Serving as guardian is never simple or easy. Having the responsibility to make major life decisions for another is much more difficult than making decisions for oneself. Recent studies by the National Center for State Courts estimate that between one to two million adults are under court-supervised...
Serving as guardian is never simple or easy. Having the responsibility to make major life decisions for another is much more difficult than making decisions for oneself. Recent studies by the National Center for State Courts estimate that between one to two million adults are under court-supervised guardianship. The Administrative Conference of the United States estimates that approximately 75 percent of guardians are family members or friends. A constant refrain in multiple national studies and legislative reports is that once guardians are appointed they receive little instruction on how to carry out their responsibilities and have few resources to guide them.
Fundamentals of Guardianship is the much-needed, basic manual for new guardians that explains those roles and responsibilities. The court orders guardians to make decisions; Fundamentals of Guardianship explains how to make those decisions. It guides the new guardian step-by-step through the process of how to make responsible and ethical decisions, prudently manage another’s resources, avoid conflicts of interest, and involve the person under guardianship in the decision process. Fundamentals of Guardianship is the authoritative resource written by guardians with decades of experience and members of the National Guardianship Association.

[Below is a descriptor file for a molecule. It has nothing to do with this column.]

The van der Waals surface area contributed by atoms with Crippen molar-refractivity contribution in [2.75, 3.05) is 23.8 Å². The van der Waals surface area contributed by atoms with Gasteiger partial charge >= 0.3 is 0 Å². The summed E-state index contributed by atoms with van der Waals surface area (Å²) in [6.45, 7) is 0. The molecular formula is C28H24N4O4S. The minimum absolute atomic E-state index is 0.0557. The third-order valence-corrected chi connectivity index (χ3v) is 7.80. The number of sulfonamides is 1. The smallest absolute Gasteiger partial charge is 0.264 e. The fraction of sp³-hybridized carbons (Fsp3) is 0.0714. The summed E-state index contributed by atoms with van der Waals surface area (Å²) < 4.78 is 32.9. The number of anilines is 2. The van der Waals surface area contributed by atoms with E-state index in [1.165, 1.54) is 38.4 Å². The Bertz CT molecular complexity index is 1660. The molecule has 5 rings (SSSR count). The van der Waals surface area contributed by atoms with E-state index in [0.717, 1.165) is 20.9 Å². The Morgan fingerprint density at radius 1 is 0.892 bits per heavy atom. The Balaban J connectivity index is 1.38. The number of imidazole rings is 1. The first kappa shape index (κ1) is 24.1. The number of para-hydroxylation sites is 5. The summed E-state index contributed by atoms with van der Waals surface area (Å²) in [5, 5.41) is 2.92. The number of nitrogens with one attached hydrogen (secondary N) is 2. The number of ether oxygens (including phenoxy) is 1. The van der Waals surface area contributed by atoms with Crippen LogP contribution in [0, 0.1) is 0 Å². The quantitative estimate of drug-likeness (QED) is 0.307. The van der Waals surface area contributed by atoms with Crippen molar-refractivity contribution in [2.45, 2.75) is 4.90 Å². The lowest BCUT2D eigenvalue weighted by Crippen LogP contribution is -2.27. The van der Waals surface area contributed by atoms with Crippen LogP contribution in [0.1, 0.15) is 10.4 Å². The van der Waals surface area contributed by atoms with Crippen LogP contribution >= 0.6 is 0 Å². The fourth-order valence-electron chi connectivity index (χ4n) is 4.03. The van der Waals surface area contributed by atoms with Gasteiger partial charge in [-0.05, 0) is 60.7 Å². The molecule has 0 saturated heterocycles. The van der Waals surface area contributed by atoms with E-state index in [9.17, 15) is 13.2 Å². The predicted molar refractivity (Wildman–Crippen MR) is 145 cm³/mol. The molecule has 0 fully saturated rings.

This book will appeal to all who have been appointed as guardian or conservator, whether lawyer, family member, friend, volunteer, or public or private entity, as well as all those who serve vulnerable adults. Included on this list are judges, court administrators, law enforcement officials, adult protective services, social workers, health care providers, case managers, residential care administrators, long-term care ombudsmen, financial institutions, and financial advisors.